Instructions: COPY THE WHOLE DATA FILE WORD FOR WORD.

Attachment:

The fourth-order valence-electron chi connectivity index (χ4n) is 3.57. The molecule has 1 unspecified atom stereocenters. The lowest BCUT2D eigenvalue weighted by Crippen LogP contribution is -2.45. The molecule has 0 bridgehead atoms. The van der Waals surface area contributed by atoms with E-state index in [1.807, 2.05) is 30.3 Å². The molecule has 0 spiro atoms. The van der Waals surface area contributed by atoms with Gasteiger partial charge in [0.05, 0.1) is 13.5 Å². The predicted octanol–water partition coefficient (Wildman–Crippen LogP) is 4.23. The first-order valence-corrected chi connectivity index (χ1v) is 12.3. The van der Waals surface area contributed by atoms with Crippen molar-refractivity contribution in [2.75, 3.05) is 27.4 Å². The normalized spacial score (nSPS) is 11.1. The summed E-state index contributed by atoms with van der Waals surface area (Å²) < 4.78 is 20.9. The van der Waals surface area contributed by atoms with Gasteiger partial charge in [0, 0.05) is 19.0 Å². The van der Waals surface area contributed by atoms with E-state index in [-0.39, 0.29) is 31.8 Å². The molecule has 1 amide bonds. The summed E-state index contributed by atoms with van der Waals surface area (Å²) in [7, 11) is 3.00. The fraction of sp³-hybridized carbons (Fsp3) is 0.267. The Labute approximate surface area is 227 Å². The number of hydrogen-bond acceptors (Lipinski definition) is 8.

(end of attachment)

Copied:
The fourth-order valence-electron chi connectivity index (χ4n) is 3.57. The molecule has 1 unspecified atom stereocenters. The lowest BCUT2D eigenvalue weighted by Crippen LogP contribution is -2.45. The molecule has 0 bridgehead atoms. The van der Waals surface area contributed by atoms with E-state index in [1.807, 2.05) is 30.3 Å². The molecule has 0 spiro atoms. The van der Waals surface area contributed by atoms with Gasteiger partial charge in [0.05, 0.1) is 13.5 Å². The predicted octanol–water partition coefficient (Wildman–Crippen LogP) is 4.23. The first-order valence-corrected chi connectivity index (χ1v) is 12.3. The van der Waals surface area contributed by atoms with Crippen molar-refractivity contribution in [2.75, 3.05) is 27.4 Å². The normalized spacial score (nSPS) is 11.1. The summed E-state index contributed by atoms with van der Waals surface area (Å²) < 4.78 is 20.9. The van der Waals surface area contributed by atoms with Gasteiger partial charge in [0, 0.05) is 19.0 Å². The van der Waals surface area contributed by atoms with E-state index in [-0.39, 0.29) is 31.8 Å². The molecule has 1 amide bonds. The summed E-state index contributed by atoms with van der Waals surface area (Å²) in [7, 11) is 3.00. The fraction of sp³-hybridized carbons (Fsp3) is 0.267. The Labute approximate surface area is 227 Å². The number of hydrogen-bond acceptors (Lipinski definition) is 8.